The clandestine arrangement worked smoothly for years. The Israeli company shipped its Internet- monitoring equipment to a distributor inDenmark. Once there, workers stripped away the packaging and removed the labels.
Then they sent it to a man named “Hossein” in Iran, an amiable technology distributor known to them only by his first name and impeccable English, say his partners in Israel and Denmark.
“The fact that the most murderous regimes are using Western technologies for surveillance highlights the fact that the current framework for controlling this dirty trade is not working,” says Brett Solomon, executive director of Access, a New York-based nonprofit that promotes online freedom. “How long are the innocent people of Syria and Iran to wait before Congress and the EU turn words into law?”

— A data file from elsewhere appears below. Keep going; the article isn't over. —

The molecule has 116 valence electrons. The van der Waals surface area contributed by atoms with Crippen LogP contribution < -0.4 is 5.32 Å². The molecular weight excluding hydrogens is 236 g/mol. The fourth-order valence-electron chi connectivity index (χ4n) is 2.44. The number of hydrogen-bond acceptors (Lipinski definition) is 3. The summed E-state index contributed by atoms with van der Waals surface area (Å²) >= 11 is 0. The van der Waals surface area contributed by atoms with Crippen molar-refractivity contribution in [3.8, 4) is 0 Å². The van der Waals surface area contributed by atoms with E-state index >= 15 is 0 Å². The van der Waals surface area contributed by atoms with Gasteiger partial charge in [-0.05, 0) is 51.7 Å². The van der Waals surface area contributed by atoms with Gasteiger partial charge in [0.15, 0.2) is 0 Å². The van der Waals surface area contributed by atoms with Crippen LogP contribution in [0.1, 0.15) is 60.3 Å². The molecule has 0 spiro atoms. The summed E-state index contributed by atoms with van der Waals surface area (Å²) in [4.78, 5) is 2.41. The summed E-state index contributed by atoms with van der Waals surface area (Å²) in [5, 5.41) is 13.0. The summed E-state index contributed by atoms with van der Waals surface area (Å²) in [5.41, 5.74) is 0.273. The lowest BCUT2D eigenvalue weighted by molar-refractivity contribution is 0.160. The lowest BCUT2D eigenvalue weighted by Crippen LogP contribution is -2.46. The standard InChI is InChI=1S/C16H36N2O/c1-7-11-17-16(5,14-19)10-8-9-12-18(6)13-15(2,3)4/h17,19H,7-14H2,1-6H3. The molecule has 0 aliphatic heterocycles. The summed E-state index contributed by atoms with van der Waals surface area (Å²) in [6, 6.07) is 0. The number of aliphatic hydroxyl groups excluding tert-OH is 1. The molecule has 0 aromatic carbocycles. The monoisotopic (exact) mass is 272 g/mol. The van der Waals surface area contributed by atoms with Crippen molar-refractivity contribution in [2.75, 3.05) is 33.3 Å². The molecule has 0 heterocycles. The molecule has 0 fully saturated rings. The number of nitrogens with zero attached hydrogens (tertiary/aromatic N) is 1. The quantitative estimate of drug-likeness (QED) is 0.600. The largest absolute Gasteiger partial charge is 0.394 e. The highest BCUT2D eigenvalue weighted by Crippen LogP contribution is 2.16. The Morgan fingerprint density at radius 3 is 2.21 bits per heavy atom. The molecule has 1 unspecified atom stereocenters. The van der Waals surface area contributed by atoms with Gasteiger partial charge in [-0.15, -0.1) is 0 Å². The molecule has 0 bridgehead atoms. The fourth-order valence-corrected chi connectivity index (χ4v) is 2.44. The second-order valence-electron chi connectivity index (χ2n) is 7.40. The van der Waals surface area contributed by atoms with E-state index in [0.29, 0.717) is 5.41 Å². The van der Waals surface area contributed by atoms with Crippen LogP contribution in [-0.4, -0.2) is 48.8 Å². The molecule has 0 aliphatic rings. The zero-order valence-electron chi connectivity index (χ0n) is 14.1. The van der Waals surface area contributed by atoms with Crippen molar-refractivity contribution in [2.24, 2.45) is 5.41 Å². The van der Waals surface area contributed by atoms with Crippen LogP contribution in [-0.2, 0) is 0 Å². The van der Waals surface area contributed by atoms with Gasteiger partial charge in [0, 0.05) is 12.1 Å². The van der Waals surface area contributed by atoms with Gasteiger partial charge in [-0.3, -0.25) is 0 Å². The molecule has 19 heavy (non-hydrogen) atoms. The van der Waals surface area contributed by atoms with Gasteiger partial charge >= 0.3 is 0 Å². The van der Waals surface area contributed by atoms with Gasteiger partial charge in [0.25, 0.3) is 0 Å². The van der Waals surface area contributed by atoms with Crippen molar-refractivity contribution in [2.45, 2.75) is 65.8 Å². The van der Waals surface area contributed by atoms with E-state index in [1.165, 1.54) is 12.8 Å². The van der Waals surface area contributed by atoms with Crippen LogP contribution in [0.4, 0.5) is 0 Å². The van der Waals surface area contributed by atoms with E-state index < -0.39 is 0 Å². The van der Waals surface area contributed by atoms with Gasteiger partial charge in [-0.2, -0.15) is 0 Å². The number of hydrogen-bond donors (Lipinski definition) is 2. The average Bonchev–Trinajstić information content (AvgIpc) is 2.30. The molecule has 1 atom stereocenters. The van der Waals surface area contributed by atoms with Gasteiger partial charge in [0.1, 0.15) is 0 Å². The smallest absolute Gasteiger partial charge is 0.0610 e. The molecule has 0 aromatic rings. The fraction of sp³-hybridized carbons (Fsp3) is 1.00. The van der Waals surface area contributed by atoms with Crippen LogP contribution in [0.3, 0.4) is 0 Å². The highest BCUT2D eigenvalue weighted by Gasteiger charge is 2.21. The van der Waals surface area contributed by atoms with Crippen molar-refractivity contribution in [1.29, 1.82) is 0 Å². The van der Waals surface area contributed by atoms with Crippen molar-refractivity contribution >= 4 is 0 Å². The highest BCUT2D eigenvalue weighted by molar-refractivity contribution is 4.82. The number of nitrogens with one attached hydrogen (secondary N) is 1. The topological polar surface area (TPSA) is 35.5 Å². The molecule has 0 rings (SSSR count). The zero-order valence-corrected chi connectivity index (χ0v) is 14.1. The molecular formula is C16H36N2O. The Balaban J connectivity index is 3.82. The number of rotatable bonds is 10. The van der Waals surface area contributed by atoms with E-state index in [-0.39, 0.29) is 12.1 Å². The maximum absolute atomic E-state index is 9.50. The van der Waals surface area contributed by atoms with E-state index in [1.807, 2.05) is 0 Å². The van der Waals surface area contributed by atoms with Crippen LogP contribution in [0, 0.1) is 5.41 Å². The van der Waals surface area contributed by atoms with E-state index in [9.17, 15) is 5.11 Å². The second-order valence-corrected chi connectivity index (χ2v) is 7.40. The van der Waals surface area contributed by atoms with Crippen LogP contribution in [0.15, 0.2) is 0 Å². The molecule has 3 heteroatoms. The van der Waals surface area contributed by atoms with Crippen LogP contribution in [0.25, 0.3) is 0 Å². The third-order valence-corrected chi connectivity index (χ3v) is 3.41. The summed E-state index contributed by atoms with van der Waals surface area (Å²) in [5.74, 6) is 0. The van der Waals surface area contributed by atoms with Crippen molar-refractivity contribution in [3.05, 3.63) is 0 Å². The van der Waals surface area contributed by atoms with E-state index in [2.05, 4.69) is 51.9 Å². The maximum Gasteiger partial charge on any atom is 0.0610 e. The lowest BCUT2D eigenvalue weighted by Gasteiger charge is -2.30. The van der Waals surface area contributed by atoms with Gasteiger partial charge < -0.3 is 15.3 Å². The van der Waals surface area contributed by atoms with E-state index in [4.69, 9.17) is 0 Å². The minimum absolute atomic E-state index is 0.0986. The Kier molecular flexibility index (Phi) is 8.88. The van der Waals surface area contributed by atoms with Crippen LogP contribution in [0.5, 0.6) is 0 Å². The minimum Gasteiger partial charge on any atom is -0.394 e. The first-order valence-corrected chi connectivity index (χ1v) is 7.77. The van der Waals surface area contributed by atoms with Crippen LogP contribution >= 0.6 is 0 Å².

Yet there are ways to stem the flow of such technology, which can be used as a weapon but isn’t regulated like one. Many companies selling surveillance equipment that connects to the Internet have the ability to monitor their own customers, and governments could require them to do so while tightening export laws.